The Paper Chase for Literary Ephemera

by Michele Behan

#108, 19 November 2007

Buying and Selling Ephemera Series

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Part II: The Story of a Bookplate

Perched on a shelf in an antiques store, the 1930s volume lacking a dust jacket looked like any other nondescript book of its era. Years of exposure to sunlight, together with the household dust that tends to float wherever people gather, had darkened the spine to the point that the red block lettering was difficult to read. I pulled out the book to examine its cover, but, alas, no title.

There was nothing left for a book addict to do but open the book to peruse the title page. I flipped the cover open and there, on the front pastedown, I saw it no, not the title, but the bizarre bookplate of A. Herr Brubaker.

The book, a common 1934 printing of Renoir: An Intimate Record by Ambroise Vollard, would have gone back on the shelf immediately were it not for the strangely compelling bookplate. A nude man, arms extended and hands aloft upon which rested a huge book labeled One Mind To Another, stood with legs wide apart while two fierce dragons pressed on either side of him and flames burned between his feet.

While doing the research for Part I of this series on Literary Ephemera, I became extremely interested in bookplates as an art form, so seeing this bizarre bookplate immediately piqued my curiosity.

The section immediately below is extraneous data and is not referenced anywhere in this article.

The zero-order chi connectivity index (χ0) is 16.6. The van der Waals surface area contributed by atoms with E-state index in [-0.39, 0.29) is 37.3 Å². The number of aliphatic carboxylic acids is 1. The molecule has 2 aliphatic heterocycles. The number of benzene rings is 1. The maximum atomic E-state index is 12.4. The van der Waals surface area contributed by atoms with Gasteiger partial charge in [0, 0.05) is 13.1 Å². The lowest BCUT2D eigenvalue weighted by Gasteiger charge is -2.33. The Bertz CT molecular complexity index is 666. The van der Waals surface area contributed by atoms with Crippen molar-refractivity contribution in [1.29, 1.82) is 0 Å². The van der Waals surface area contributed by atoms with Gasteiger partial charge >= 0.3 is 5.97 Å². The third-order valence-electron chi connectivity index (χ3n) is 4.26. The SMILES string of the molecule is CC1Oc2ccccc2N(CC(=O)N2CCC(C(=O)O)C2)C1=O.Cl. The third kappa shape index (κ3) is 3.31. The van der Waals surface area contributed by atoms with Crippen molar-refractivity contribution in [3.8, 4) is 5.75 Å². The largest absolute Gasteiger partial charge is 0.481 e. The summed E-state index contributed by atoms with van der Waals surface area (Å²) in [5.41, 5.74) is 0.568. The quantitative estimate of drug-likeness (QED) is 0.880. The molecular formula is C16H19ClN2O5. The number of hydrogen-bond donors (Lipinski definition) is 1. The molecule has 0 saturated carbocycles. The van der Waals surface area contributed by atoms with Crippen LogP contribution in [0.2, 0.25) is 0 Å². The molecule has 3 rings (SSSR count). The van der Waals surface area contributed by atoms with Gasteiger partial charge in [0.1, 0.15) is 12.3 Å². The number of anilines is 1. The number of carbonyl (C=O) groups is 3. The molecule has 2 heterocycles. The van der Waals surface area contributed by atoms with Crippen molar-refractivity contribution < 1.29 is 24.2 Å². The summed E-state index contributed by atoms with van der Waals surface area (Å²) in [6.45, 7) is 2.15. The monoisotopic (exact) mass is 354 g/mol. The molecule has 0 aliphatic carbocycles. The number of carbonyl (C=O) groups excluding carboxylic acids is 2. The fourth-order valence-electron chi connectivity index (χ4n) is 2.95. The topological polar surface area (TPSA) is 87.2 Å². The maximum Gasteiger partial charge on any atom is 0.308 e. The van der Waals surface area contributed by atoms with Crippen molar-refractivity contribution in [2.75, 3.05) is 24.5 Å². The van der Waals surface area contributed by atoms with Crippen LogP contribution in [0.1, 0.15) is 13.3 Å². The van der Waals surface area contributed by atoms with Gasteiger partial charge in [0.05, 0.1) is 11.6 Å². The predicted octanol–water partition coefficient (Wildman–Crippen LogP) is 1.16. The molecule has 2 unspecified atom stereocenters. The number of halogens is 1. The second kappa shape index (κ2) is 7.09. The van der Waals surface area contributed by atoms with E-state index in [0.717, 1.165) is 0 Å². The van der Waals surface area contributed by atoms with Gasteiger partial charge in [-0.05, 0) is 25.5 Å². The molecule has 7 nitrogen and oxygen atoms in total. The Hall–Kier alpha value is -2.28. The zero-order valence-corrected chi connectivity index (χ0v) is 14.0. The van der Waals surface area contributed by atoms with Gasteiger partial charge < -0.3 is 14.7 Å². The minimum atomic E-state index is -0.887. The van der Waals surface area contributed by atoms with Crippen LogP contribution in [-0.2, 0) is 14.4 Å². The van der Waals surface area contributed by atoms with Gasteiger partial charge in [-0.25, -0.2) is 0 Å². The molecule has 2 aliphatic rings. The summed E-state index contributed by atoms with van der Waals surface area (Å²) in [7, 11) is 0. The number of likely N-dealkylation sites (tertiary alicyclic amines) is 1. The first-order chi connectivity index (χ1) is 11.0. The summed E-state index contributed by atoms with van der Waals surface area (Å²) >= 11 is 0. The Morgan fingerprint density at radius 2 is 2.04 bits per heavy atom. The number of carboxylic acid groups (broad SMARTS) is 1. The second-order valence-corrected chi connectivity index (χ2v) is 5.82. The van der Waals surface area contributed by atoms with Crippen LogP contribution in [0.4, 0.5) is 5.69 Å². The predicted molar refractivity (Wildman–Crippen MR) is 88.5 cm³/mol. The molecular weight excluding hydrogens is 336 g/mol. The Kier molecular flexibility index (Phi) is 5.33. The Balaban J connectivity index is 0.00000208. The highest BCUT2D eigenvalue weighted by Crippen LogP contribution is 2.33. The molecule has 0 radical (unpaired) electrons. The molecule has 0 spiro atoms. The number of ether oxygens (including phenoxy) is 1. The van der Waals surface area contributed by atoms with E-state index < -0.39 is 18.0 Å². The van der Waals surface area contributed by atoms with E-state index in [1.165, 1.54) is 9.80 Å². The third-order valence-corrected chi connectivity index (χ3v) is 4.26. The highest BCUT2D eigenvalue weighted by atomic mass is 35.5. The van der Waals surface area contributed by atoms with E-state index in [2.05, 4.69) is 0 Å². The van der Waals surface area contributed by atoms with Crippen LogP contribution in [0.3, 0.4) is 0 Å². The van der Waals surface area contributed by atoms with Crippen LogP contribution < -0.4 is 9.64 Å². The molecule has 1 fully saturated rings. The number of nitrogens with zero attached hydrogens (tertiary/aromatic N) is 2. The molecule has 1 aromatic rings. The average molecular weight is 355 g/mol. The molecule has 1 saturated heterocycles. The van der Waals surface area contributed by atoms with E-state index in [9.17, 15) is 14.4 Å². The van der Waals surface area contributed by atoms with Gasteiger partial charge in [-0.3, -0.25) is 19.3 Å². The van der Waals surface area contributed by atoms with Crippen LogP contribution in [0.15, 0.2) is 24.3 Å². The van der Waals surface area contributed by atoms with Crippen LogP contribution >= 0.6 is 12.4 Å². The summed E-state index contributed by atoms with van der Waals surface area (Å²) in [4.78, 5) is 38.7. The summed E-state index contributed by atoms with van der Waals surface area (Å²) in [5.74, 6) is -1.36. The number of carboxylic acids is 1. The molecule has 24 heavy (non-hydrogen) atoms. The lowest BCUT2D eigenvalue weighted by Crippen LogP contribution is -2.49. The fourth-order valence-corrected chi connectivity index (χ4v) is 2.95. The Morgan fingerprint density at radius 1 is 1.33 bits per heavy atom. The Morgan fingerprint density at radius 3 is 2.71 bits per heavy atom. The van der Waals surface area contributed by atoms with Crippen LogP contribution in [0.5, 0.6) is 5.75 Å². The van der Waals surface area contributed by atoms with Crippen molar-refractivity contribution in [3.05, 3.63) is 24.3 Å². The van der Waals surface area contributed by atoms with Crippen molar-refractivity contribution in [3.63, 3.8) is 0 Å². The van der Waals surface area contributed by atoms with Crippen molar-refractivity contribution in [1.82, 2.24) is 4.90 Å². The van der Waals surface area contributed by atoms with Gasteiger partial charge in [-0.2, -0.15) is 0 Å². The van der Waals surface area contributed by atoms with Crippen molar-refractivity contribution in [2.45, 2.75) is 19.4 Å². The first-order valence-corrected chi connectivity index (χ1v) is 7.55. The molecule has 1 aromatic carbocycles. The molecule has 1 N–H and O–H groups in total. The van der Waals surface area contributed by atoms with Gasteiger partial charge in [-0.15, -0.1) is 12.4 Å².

Who was A. Herr Brubaker? Did he design this bookplate himself? If not, why did he choose this unusual design for his personal bookplate? The classically nude man was a common Art Deco theme, popularized by Rockwell Kent, but the inclusion of flames and dragons hinted at a deeper meaning.

I purchased the book solely for the bookplate and brought it home for further research. That evening, I searched the internet for A. Herr Brubaker and was rewarded with a link referencing a mysterious "Brubaker Project."

My eyes eagerly devoured any crumb of information about my bookplate and so I read, "My dad recently asked me to send him a link to the website I'd set up a few years ago, to document the art of my grandfather, Amos Herr Brubaker ...."

So, A. Herr Brubaker was Amos Herr Brubaker - and he was an artist! This was getting better and better.

Through a series of dead links (the Brubaker website had apparently been hosted on a free service that subsequently expired) and enigmatic blog posts, I finally was able to locate the brains behind the "Brubaker Project" - Ben Ullman, grandson of Amos Herr Brubaker and himself a graphic designer.

I solicited information from Ben about his grandfather, the man whose name adorns my bookplate, and Ben was extremely helpful.

Amos H. (Bud) Brubaker was born in Lancaster County, Pennsylvania in 1913, the son of a blacksmith. He got his start in commercial art as a young man, working at Hunt's Casino Theater on a pier in Wildwood, New Jersey, painting and lettering signs and billboards for upcoming attractions.

>>>>>Click here for page two>>>>

Questions or comments?
Contact the editor, Craig Stark

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